The 16-year-old Mi'kmaq from the Pictou Landing First Nation in Nova Scotia has myriad challenges: autism, cerebral palsy, hydrocephalus and a tendency to hurt himself.
But his latest affliction comes courtesy of inter-jurisdictional squabbling.
Ever since his mother had a double stroke last year and was no longer able to give her son the support he needed, she has had to rely on government funded social services.
But with each level of government pointing to the other for support, and his mother turning to band generosity in the meantime, Jeremy is now poised to be sent to an institution far from the only home he has ever known.
"They did an assessment on us, and say Jeremy is at the level where he should be institutionalized. I told them, over my dead body," said mother Maurina Beadle.
"I'm the only person he will eat for. If you put him in an institution, that's it."
But with no one willing to provide long-term funding that would cover the costs of supporting Beadle and Jeremy on reserve, authorities want to send him to an institution outside the province.
His supporters say it's a classic case of what has become known as Jordan's Principle.
"Jordan" was Jordan River Anderson, a Cree boy from Manitoba who died in hospital at the age of five as he waited for federal and provincial governments to agree how to pay for his care.
Ottawa and provincial governments have vowed not to let such a thing happen again. They say a child in need of services will receive the services immediately, and the governments will work out the payment scheme later.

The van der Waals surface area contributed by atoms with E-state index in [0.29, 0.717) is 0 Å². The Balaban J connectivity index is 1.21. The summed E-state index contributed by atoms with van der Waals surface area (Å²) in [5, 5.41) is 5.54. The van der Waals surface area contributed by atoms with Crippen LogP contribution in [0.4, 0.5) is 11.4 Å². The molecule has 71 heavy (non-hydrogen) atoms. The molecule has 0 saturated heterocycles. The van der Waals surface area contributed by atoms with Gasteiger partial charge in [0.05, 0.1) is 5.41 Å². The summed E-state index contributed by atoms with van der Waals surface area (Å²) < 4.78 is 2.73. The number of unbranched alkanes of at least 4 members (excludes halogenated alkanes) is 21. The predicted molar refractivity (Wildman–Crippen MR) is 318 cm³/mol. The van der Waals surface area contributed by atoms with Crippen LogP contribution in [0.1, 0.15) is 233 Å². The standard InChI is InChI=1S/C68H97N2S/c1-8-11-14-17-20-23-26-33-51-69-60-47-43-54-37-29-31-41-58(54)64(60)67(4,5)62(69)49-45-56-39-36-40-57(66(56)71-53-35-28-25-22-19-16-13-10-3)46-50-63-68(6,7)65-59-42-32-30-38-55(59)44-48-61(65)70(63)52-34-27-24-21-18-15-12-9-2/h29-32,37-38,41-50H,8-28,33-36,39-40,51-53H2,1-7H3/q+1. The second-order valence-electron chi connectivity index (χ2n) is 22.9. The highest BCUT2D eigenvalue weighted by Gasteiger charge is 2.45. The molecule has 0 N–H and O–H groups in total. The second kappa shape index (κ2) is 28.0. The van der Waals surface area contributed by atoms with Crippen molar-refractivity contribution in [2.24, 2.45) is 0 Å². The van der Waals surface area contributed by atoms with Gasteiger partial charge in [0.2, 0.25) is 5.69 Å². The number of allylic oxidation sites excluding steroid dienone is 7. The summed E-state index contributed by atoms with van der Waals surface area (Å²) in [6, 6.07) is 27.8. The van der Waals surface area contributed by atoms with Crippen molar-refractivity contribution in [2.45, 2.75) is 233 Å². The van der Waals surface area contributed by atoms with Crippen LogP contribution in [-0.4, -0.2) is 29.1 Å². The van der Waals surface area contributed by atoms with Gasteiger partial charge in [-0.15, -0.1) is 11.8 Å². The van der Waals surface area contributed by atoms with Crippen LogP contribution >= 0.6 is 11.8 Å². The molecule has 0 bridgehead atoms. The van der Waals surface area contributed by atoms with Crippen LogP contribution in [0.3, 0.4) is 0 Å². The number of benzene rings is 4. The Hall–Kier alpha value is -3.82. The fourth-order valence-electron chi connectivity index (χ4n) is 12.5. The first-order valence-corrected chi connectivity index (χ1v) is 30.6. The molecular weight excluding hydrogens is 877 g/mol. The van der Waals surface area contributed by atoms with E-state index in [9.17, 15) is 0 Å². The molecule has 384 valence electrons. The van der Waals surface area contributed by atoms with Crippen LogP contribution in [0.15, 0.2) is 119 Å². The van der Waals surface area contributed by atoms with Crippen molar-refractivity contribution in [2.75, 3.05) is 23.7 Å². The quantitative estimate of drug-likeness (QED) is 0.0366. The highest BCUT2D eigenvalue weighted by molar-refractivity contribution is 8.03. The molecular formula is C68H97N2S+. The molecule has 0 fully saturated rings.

But Jeremy's mother argues that if her son were off-reserve, he would be entitled to far more funding and services than he is receiving now – funding and services that would enable her to keep Jeremy at home where he belongs.
"I've decided I'm going to fight for that," she says.
She has launched a formal court challenge, one that echoes a broader dispute taking place at the Federal Court of Canada.
In that case, the First Nations Child and Family Caring Society of Canada, along with the Assembly of First Nations and the Canadian Human Rights Commission, are arguing the discrepancy in funding for child welfare services on reserves versus off reserves constitutes discrimination.
Ottawa contends it's not fair to compare the two.
Cindy Blackstock, executive director of the caring society, says she sees case after case of First Nations children in trouble being sent routinely into care because that's where the funding is instead of trying to help families deal with their problems.